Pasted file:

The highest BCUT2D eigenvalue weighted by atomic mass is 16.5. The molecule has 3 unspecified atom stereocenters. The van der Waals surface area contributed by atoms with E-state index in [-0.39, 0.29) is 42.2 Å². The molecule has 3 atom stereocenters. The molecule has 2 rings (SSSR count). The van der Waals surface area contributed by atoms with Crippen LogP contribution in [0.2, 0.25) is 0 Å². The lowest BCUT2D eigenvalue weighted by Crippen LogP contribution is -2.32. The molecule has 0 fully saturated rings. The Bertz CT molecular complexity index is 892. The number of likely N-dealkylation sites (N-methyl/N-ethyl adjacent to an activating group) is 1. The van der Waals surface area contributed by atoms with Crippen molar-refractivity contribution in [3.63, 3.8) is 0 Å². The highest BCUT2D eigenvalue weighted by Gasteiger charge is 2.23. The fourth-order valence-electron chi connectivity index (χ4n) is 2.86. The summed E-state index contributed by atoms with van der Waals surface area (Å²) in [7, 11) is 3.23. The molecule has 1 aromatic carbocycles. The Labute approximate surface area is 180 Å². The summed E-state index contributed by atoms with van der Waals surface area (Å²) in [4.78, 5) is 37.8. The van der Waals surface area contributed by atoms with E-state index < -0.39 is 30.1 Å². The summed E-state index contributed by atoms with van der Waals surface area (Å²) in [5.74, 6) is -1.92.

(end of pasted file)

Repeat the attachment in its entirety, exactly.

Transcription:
The highest BCUT2D eigenvalue weighted by atomic mass is 16.5. The molecule has 3 unspecified atom stereocenters. The van der Waals surface area contributed by atoms with E-state index in [-0.39, 0.29) is 42.2 Å². The molecule has 3 atom stereocenters. The molecule has 2 rings (SSSR count). The van der Waals surface area contributed by atoms with Crippen LogP contribution in [0.2, 0.25) is 0 Å². The lowest BCUT2D eigenvalue weighted by Crippen LogP contribution is -2.32. The molecule has 0 fully saturated rings. The Bertz CT molecular complexity index is 892. The number of likely N-dealkylation sites (N-methyl/N-ethyl adjacent to an activating group) is 1. The van der Waals surface area contributed by atoms with Crippen molar-refractivity contribution in [3.63, 3.8) is 0 Å². The highest BCUT2D eigenvalue weighted by Gasteiger charge is 2.23. The fourth-order valence-electron chi connectivity index (χ4n) is 2.86. The summed E-state index contributed by atoms with van der Waals surface area (Å²) in [7, 11) is 3.23. The molecule has 1 aromatic carbocycles. The Labute approximate surface area is 180 Å². The summed E-state index contributed by atoms with van der Waals surface area (Å²) in [4.78, 5) is 37.8. The van der Waals surface area contributed by atoms with E-state index < -0.39 is 30.1 Å². The summed E-state index contributed by atoms with van der Waals surface area (Å²) in [5.74, 6) is -1.92.